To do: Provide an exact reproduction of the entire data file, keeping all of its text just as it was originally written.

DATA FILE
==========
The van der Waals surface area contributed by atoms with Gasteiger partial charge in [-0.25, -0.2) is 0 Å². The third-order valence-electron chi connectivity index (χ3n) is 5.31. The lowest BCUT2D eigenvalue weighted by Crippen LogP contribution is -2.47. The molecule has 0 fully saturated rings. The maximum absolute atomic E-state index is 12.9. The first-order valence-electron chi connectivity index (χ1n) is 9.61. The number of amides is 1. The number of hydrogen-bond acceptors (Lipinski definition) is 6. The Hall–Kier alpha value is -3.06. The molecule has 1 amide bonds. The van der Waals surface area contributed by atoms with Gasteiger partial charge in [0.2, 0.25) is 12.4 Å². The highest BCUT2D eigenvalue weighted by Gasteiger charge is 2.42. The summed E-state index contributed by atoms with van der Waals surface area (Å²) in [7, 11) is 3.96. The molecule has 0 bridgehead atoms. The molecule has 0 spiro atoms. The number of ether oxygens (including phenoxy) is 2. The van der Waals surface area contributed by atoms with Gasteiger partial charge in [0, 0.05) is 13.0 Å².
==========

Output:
The van der Waals surface area contributed by atoms with Gasteiger partial charge in [-0.25, -0.2) is 0 Å². The third-order valence-electron chi connectivity index (χ3n) is 5.31. The lowest BCUT2D eigenvalue weighted by Crippen LogP contribution is -2.47. The molecule has 0 fully saturated rings. The maximum absolute atomic E-state index is 12.9. The first-order valence-electron chi connectivity index (χ1n) is 9.61. The number of amides is 1. The number of hydrogen-bond acceptors (Lipinski definition) is 6. The Hall–Kier alpha value is -3.06. The molecule has 1 amide bonds. The van der Waals surface area contributed by atoms with Gasteiger partial charge in [0.2, 0.25) is 12.4 Å². The highest BCUT2D eigenvalue weighted by Gasteiger charge is 2.42. The summed E-state index contributed by atoms with van der Waals surface area (Å²) in [7, 11) is 3.96. The molecule has 0 bridgehead atoms. The molecule has 0 spiro atoms. The number of ether oxygens (including phenoxy) is 2. The van der Waals surface area contributed by atoms with Gasteiger partial charge in [0, 0.05) is 13.0 Å².